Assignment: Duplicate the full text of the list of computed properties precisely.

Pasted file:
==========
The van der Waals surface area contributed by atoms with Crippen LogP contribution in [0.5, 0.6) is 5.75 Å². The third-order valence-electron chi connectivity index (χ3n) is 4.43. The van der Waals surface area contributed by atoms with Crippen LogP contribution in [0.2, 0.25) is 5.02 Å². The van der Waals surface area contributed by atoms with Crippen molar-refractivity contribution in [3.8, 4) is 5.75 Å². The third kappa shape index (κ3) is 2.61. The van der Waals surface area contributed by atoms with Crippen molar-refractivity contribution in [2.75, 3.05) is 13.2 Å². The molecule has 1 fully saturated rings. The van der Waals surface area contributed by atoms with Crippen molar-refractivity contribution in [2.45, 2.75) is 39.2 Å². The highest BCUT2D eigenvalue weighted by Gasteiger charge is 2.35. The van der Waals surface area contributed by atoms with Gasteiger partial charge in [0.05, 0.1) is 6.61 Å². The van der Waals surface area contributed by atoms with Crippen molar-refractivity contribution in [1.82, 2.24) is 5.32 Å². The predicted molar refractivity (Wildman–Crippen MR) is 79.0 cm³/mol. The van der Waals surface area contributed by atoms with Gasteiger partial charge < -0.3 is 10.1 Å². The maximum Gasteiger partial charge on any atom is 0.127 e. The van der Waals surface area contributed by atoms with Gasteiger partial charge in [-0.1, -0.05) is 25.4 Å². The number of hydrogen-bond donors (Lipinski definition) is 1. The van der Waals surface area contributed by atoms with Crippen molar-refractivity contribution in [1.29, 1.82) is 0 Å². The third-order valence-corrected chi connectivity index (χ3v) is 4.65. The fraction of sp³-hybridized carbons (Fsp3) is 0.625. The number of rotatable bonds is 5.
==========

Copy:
The van der Waals surface area contributed by atoms with Crippen LogP contribution in [0.5, 0.6) is 5.75 Å². The third-order valence-electron chi connectivity index (χ3n) is 4.43. The van der Waals surface area contributed by atoms with Crippen LogP contribution in [0.2, 0.25) is 5.02 Å². The van der Waals surface area contributed by atoms with Crippen molar-refractivity contribution in [3.8, 4) is 5.75 Å². The third kappa shape index (κ3) is 2.61. The van der Waals surface area contributed by atoms with Crippen molar-refractivity contribution in [2.75, 3.05) is 13.2 Å². The molecule has 1 fully saturated rings. The van der Waals surface area contributed by atoms with Crippen molar-refractivity contribution in [2.45, 2.75) is 39.2 Å². The highest BCUT2D eigenvalue weighted by Gasteiger charge is 2.35. The van der Waals surface area contributed by atoms with Gasteiger partial charge in [0.05, 0.1) is 6.61 Å². The van der Waals surface area contributed by atoms with Crippen molar-refractivity contribution in [1.82, 2.24) is 5.32 Å². The predicted molar refractivity (Wildman–Crippen MR) is 79.0 cm³/mol. The van der Waals surface area contributed by atoms with Gasteiger partial charge < -0.3 is 10.1 Å². The maximum Gasteiger partial charge on any atom is 0.127 e. The van der Waals surface area contributed by atoms with Gasteiger partial charge in [-0.1, -0.05) is 25.4 Å². The number of hydrogen-bond donors (Lipinski definition) is 1. The van der Waals surface area contributed by atoms with Crippen molar-refractivity contribution in [1.29, 1.82) is 0 Å². The third-order valence-corrected chi connectivity index (χ3v) is 4.65. The fraction of sp³-hybridized carbons (Fsp3) is 0.625. The number of rotatable bonds is 5.